Author Topic: Winter transatlantic - a dream come true  (Read 9275 times)

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Online cunardqueen

Re: Winter transatlantic - a dream come true
« Reply #15 on: Jan 17, 2010, 09:57 AM »
Not sure if I should tell it, as I have no proof of authenticity
Go on, share with us your version.... ;D
From the moment you first glimpsed the Queen,
 you just knew you were in for a very special time ahead.!

Offline highlander0108

Re: Winter transatlantic - a dream come true
« Reply #16 on: Jan 17, 2010, 03:20 PM »
Perhaps we shall have to wait until Captain McNaught writes he tell-all memoir down the road.  Then he can also explain the Brambles incident too!

Here's one possible chain of events...

McNaught, fed up watching QE2 floundering in the heat of Dubai, approaches Micky Arison, and finally speaks his mind.  He asks him how in the world could he have let her go.  He bought Cunard and QE2 WAS Cunard.  McNaught asks him to work with Nakheel and get the ship back and bring her back to the UK, where she really belongs, especially since the plans for the hotel conversion have completely fallen apart.  Mickey treats this like a business transaction and coldly tells McNaught that he is glad to have found a way to get the "old black pig" off his books and to fetch an extraordinary sum in return.  McNaught, now absolutely furious, tells him that he deliberately drove that "black pig" into the Brambles in an act of defiance, hoping she'd get really stuck and miss the final departure and grab even more headlines, knowing that the soft mud of the Brambles would not ultimately damage her.  At this, he goes on to point out how silly it is for him to keep calling QV a "liner", noting that absolutley no one who has ever sailed with him believes for a minute that he believes what he's been told to say.  At this point, he tells Mickey he cannot in good faith, wear a Cunard uniform, and walks out, leaving Mickey with an interesting publicity nightmare to deal with.

Wishful thinking, but fun to contemplate the real chain of events!
"There will never be another one like her" QE2's last Master Ian McNaught
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Online Peter Mugridge

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Re: Winter transatlantic - a dream come true
« Reply #17 on: Jan 17, 2010, 06:37 PM »
Funnily enough, some time after the final sailing from Southampton, but long before I found out about this forum, I saw a cartoon somewhere which involved QE2 stuck on that sandbank; the crew on the bridge were holding newspapers with headlines "QE2 off to Dubai" and the caption was something along the lines of "Nice try Captain; another 5 knots might have done the trick!"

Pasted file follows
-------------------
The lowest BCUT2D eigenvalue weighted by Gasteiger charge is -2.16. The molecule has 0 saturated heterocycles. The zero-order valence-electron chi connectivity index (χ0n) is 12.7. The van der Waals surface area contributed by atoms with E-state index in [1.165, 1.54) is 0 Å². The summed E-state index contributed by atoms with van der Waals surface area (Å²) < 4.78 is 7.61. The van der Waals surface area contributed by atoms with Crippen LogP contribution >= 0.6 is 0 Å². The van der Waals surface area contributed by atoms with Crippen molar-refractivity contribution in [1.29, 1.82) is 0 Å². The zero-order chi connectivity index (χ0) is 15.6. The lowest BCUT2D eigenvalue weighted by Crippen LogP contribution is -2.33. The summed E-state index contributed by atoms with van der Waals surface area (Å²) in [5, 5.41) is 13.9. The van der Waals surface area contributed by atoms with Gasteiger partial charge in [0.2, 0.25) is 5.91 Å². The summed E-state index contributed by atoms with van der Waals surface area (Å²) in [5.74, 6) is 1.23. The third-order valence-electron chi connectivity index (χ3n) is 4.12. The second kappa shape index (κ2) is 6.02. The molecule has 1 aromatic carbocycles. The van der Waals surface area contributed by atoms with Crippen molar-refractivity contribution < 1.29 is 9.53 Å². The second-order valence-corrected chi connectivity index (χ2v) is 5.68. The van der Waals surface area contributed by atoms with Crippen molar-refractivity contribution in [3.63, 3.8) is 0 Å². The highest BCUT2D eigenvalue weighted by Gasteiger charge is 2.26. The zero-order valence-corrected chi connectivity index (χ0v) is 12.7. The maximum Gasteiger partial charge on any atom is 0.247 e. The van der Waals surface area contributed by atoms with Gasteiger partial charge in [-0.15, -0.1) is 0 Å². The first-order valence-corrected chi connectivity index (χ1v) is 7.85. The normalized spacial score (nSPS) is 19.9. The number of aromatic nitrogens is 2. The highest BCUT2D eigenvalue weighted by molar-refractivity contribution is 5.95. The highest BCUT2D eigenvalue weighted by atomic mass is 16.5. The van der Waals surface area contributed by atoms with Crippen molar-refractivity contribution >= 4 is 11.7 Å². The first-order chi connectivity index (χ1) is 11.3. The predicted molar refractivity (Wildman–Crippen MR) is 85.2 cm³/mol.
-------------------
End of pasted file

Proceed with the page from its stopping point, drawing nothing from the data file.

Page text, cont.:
Unfortunately I don't have a copy of it.

Maybe someone here might have one???
"It is a capital mistake to allow any mechanical object to realise that you are in a hurry!"

Online Lynda Bradford

Re: Winter transatlantic - a dream come true
« Reply #18 on: Jan 24, 2021, 10:14 AM »
Gerry Loughrey sent his story called the value of an upgrade and although part of the story is about the upgrade to a better cabin and restaurant, the description of sailing on QE2 across The Atlantic in December was the decision to post in the Winter transatlantic topic.  Gerry mentioned that the restaurant he refers to as the Transatlantic would later be the Mauretania Restaurant, which in 1981 would still have been the Tables of the World. Does anyone remember the restaurant being named the Transatlantic Restaurant?

Gerry asked if Winter Crossing Club still exists, maybe some of our members can advise.  I did find a Facebook page The Cunard Winter Crossing Club


The Value of an Upgrade?
We had just returned from a pretty grotty trip to Salou in North East Spain feeling down after a less than good experience, so we headed straight to our travel agent to book our first ever cruise on the QE2.

We were young and had not long been married. We bought our 2 up, 2 down house complete with mortgage and like everyone else our age, our joint earnings were only just enough to pay the bills, run an old banger, feed ourselves and put a fraction away each month for an annual jolly.
Salou didn’t do it for us so whilst away, we decided that next time, we would aim to live the high life and go on a transatlantic cruise. A common enough thing nowadays, but this was 1981. This was a time when cruises were the exception and to contemplate the QE2 was truly a thing of aspiration that was then rarely achievable.

In all walks of life, whenever you see the expression ‘From only £xxx’, how often does anyone actually end up paying the lead-in price? Whether this is a Jaguar XJ or an inside cabin on the QE2?